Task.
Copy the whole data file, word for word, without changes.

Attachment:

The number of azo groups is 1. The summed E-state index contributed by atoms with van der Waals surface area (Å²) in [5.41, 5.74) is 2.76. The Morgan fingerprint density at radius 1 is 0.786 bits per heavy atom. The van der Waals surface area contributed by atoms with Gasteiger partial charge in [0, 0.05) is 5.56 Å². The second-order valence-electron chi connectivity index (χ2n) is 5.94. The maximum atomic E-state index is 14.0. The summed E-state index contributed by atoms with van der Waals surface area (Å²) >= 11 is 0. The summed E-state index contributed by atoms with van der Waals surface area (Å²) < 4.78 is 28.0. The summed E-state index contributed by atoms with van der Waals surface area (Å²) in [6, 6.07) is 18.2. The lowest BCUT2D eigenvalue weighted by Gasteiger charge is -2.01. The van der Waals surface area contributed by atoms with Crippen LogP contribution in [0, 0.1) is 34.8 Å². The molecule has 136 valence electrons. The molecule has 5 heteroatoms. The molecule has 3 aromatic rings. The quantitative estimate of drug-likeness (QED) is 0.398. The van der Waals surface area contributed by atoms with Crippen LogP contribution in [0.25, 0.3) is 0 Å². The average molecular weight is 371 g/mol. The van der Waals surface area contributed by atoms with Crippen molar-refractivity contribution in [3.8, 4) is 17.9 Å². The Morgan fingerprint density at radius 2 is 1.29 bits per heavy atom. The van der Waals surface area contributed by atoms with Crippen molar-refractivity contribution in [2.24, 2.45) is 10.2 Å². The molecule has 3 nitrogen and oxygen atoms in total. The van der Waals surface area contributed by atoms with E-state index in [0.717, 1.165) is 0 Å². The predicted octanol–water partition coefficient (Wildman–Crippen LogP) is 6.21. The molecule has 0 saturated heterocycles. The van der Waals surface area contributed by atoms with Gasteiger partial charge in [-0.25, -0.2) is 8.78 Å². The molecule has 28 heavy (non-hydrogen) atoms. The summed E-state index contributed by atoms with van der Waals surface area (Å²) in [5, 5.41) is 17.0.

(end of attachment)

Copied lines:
The number of azo groups is 1. The summed E-state index contributed by atoms with van der Waals surface area (Å²) in [5.41, 5.74) is 2.76. The Morgan fingerprint density at radius 1 is 0.786 bits per heavy atom. The van der Waals surface area contributed by atoms with Gasteiger partial charge in [0, 0.05) is 5.56 Å². The second-order valence-electron chi connectivity index (χ2n) is 5.94. The maximum atomic E-state index is 14.0. The summed E-state index contributed by atoms with van der Waals surface area (Å²) >= 11 is 0. The summed E-state index contributed by atoms with van der Waals surface area (Å²) < 4.78 is 28.0. The summed E-state index contributed by atoms with van der Waals surface area (Å²) in [6, 6.07) is 18.2. The lowest BCUT2D eigenvalue weighted by Gasteiger charge is -2.01. The van der Waals surface area contributed by atoms with Crippen LogP contribution in [0, 0.1) is 34.8 Å². The molecule has 136 valence electrons. The molecule has 5 heteroatoms. The molecule has 3 aromatic rings. The quantitative estimate of drug-likeness (QED) is 0.398. The van der Waals surface area contributed by atoms with Crippen LogP contribution in [0.25, 0.3) is 0 Å². The average molecular weight is 371 g/mol. The van der Waals surface area contributed by atoms with Crippen molar-refractivity contribution in [3.8, 4) is 17.9 Å². The Morgan fingerprint density at radius 2 is 1.29 bits per heavy atom. The van der Waals surface area contributed by atoms with Crippen molar-refractivity contribution in [2.24, 2.45) is 10.2 Å². The molecule has 3 nitrogen and oxygen atoms in total. The van der Waals surface area contributed by atoms with E-state index in [0.717, 1.165) is 0 Å². The predicted octanol–water partition coefficient (Wildman–Crippen LogP) is 6.21. The molecule has 0 saturated heterocycles. The van der Waals surface area contributed by atoms with Gasteiger partial charge in [-0.25, -0.2) is 8.78 Å². The molecule has 28 heavy (non-hydrogen) atoms. The summed E-state index contributed by atoms with van der Waals surface area (Å²) in [5, 5.41) is 17.0.